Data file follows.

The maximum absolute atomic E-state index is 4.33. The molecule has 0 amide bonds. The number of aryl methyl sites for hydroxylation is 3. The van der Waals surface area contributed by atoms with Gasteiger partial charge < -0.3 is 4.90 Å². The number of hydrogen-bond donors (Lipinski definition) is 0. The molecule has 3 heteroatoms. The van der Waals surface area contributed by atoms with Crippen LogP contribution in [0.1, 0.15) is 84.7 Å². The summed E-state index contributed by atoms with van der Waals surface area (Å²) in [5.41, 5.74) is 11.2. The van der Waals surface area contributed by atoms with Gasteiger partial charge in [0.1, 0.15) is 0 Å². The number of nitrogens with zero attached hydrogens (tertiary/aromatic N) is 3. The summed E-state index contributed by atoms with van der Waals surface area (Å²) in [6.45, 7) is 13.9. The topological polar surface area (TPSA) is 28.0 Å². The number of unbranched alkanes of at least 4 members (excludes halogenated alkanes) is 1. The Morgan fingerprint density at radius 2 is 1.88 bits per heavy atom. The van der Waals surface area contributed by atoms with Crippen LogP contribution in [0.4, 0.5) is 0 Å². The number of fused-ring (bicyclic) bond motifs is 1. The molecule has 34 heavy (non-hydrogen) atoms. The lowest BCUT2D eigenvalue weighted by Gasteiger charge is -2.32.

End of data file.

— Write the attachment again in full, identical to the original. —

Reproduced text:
The maximum absolute atomic E-state index is 4.33. The molecule has 0 amide bonds. The number of aryl methyl sites for hydroxylation is 3. The van der Waals surface area contributed by atoms with Gasteiger partial charge < -0.3 is 4.90 Å². The number of hydrogen-bond donors (Lipinski definition) is 0. The molecule has 3 heteroatoms. The van der Waals surface area contributed by atoms with Crippen LogP contribution in [0.1, 0.15) is 84.7 Å². The summed E-state index contributed by atoms with van der Waals surface area (Å²) in [5.41, 5.74) is 11.2. The van der Waals surface area contributed by atoms with Gasteiger partial charge in [0.1, 0.15) is 0 Å². The number of nitrogens with zero attached hydrogens (tertiary/aromatic N) is 3. The summed E-state index contributed by atoms with van der Waals surface area (Å²) in [6.45, 7) is 13.9. The topological polar surface area (TPSA) is 28.0 Å². The number of unbranched alkanes of at least 4 members (excludes halogenated alkanes) is 1. The Morgan fingerprint density at radius 2 is 1.88 bits per heavy atom. The van der Waals surface area contributed by atoms with Crippen LogP contribution in [0.4, 0.5) is 0 Å². The number of fused-ring (bicyclic) bond motifs is 1. The molecule has 34 heavy (non-hydrogen) atoms. The lowest BCUT2D eigenvalue weighted by Gasteiger charge is -2.32.